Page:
Kate Simon

bob marley kate simon govindaBob Marley Copyright © Kate Simon. All Rights Reserved.

Kate Simon is a New York-based photographer whose work has documented the artists, poets, and musicians in New York City during the ‘70s and ‘80s. Among her subjects are Allen Ginsberg, William Burroughs, Andy Warhol, Debbie Harry, and Iggy Pop. Simon’s photographs of the emerging punk rock scene are legendary and include the cover for The Clash’s first album.

Simon’s work as a photojournalist brought her to England, where she first saw reggae musician Bob Marley. From taking live shots of the Exodus tour in 1977 and the Kaya album cover, to recording candid and personal moments offstage, Simon had unique access to Bob Marley and the Wailers up until Marley’s death in 1981. During that time, she created a visual archive of extraordinary depth and quality, documenting the life of one of the most influential musical artists of all time. Simon’s photographs of Bob Marley and the reggae scene are published in her book Rebel Music (Genesis Publications, 2004).

In conjunction with the book launch for Rebel Music (Genesis Publications), Govinda Gallery hosted the exhibition Rebel Music: Bob Marley & Roots Reggae for Kate Simon in 2004. Most recently, Simon was one of the featured artists in the traveling museum exhibition Sound & Vision: Monumental Rock Photography curated by Christopher Murray and organized by Govinda Gallery and the Columbus Museum in Georgia.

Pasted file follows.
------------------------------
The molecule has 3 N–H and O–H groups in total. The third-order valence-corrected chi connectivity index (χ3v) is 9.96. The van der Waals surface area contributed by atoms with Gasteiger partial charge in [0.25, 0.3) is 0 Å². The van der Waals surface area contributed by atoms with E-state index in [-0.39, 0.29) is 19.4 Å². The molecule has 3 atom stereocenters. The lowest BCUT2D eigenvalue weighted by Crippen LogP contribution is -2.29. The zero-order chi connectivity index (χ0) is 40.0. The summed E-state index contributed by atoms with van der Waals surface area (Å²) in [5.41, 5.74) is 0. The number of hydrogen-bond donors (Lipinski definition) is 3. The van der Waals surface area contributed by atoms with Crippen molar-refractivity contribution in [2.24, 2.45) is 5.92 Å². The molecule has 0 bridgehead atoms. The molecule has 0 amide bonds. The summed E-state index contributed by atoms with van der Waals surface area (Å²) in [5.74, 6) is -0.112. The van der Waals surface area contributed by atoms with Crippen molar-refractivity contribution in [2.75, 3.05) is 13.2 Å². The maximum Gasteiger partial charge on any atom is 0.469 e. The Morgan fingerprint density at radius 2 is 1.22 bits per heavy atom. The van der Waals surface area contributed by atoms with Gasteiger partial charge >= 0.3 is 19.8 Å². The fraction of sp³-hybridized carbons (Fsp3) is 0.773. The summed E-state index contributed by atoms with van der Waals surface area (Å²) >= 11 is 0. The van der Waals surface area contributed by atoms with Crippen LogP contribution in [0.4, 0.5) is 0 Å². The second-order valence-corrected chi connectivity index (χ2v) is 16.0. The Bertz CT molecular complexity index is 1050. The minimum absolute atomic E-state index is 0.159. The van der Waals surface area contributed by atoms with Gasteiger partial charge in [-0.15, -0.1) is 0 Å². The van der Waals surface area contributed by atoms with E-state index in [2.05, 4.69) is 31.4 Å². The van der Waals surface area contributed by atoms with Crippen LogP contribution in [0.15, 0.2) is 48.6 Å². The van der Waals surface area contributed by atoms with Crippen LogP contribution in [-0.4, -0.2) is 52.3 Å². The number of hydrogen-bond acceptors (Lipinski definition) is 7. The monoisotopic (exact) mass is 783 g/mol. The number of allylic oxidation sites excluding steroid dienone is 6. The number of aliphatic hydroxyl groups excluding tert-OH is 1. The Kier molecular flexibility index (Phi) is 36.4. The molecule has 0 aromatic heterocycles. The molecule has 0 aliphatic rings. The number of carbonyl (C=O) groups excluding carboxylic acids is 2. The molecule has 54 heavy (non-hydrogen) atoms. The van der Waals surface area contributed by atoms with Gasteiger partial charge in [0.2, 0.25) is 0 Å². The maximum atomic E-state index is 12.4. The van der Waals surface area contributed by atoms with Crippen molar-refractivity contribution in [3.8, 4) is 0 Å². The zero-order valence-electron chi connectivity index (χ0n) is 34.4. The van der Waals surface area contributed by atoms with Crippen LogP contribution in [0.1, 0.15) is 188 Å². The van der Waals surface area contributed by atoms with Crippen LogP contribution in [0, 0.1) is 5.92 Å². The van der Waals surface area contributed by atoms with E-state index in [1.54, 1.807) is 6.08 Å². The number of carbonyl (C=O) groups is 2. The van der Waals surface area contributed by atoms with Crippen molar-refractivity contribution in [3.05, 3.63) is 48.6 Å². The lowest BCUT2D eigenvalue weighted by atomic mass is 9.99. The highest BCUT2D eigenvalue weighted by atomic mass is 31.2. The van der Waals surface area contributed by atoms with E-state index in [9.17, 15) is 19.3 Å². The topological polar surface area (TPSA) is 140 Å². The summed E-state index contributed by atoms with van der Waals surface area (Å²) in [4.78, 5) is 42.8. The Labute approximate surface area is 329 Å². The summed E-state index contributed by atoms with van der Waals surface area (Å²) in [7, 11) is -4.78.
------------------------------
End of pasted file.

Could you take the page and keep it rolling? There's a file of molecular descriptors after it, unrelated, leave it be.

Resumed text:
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Mark Seliger

Julia Roberts Copyright © Mark Seliger. All Rights Reserved.

Mark Seliger is an editorial photographer who was born and raised in Amarillo, Texas. He currently lives and works in New York City, and is under contract to Conde Nast Publications, where he has shot numerous covers for GQ and Vanity Fair. Beginning as a freelance photographer for Rolling Stone in 1987, Seliger became its chief photographer in 1993. During his career with Rolling Stone, US and Men’s Journal, Seliger shot more than a hundred covers and photographed countless feature stories.

His work figures prominently in the best-selling books Cobain, Rolling Stone: Images of Rock & Roll, and Crazy, Sexy, Cool. During the past two decades, Seliger has photographed many of the most important and talented stars of music and cinema, including portraits of John Lee Hooker, Brad Pitt, Lenny Kravitz, Tom Hanks, the Beastie Boys, Drew Barrymore, David Byrne, Mick Jagger, Joni Mitchell and many more.

Recent books of Seliger’s photography include In My Stairwell (Rizzoli, 2005); and Physiognomy: The Mark Seliger Photographs (Bullfinch, 1999).

In 1999, Govinda Gallery hosted Seliger’s exhibition, Physiognomy, which also celebrated the publication of his book Physiognomy: The Mark Seliger Photographs.  Govinda Gallery exhibited Seliger’s photographs again in 2005 following the publication of In My Stairwell.  Seliger’s photographs were featured in the Sound & Vision: Monumental Rock and Roll Photography traveling museum exhibition co-organized by Govinda Gallery with The Columbus Museum. Mark Seliger’s photographs are available through Govinda Gallery.

Exhibit Photo Gallery. Click on an image to launch slideshow.

In My Stairwell by Mark Seliger (Rizzoli, 2005).

Baron Wolman

janis joplin baron wolman govindaJanice Joplin Copyright © Baron Wolman. All Rights Reserved.

Baron Wolman was Rolling Stone magazine’s first chief photographer. From 1967 to 1970, his photographs appeared in virtually every issue of the magazine. Rolling Stone founder and editor Jann Wenner has said that Wolman “helped set Rolling Stones’ visual style and pave the way for those who followed him.”